College developmental reading students' perceptions of reading study strategies: Implications for transfer to other contexts

Date of Award




Degree Name

Doctor of Philosophy (Ph.D.)

First Committee Member

Jeanne Shay Schumm - Committee Chair


The purpose of this study was threefold: (a) to gain an in-depth understanding of the perceptions of students enrolled in developmental reading classes toward the reading/study strategies they are taught, (b) to determine the extent to which students spontaneously transfer these strategies to their other college coursework, and (c) to understand how students' perceptions influence their strategy transfer decisions.To explore these issues, 4 students participated in in-depth case studies. Data collection included individual and focus group interviews, reflective journal assignments, teacher and student ratings of student competence at using individual strategies, and a scale designed to examine students' perceptions of familiarity, effectiveness and use of a variety of reading/study strategies. Qualitative data analysis techniques were applied to the data, and individual case studies and a cross-case analysis were used to summarize findings.Themes that emerged among the participants were interpreted within a conceptual framework based on a model of strategy use developed by Palmer and Goetz (1988) that considers the role of students' perceptions of learner, task, and strategy attributes in strategy transfer.Findings from this investigation support the premise that student perceptions of learner, task, and strategy attributes influence their decision making about strategy transfer. Themes emerged among the participants related to the importance of their perceptions of the concept of learning, their own learning strengths and weaknesses, task analysis, task value, and the relationship of perceived learner attributes to strategy selection. The discussion focuses on the implications of these findings for assessment and instruction of students in developmental reading classes and for future research.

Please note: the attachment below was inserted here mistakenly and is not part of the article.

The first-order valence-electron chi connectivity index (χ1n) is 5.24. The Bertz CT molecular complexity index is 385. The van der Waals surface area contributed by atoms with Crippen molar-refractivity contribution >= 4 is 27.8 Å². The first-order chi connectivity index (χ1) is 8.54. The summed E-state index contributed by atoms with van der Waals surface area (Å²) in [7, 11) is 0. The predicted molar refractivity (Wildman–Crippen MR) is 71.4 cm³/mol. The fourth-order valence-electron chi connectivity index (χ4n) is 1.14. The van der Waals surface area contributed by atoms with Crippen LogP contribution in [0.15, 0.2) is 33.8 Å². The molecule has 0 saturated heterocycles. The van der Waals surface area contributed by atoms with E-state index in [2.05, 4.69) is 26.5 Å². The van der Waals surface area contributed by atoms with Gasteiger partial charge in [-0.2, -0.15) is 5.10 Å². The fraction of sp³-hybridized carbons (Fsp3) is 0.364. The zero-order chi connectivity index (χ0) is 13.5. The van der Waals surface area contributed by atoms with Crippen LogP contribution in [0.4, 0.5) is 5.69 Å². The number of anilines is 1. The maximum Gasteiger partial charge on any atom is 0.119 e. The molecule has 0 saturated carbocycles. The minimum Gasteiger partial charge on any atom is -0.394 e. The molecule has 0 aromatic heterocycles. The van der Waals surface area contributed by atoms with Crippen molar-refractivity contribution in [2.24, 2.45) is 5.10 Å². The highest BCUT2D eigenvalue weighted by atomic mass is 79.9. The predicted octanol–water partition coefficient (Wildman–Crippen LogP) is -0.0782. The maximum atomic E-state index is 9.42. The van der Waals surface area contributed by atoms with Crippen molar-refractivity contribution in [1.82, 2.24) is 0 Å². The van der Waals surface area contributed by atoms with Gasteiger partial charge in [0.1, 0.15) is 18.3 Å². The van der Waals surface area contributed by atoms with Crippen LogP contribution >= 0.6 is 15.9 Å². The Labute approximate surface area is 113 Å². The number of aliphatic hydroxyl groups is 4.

Education, Reading; Education, Curriculum and Instruction; Education, Higher

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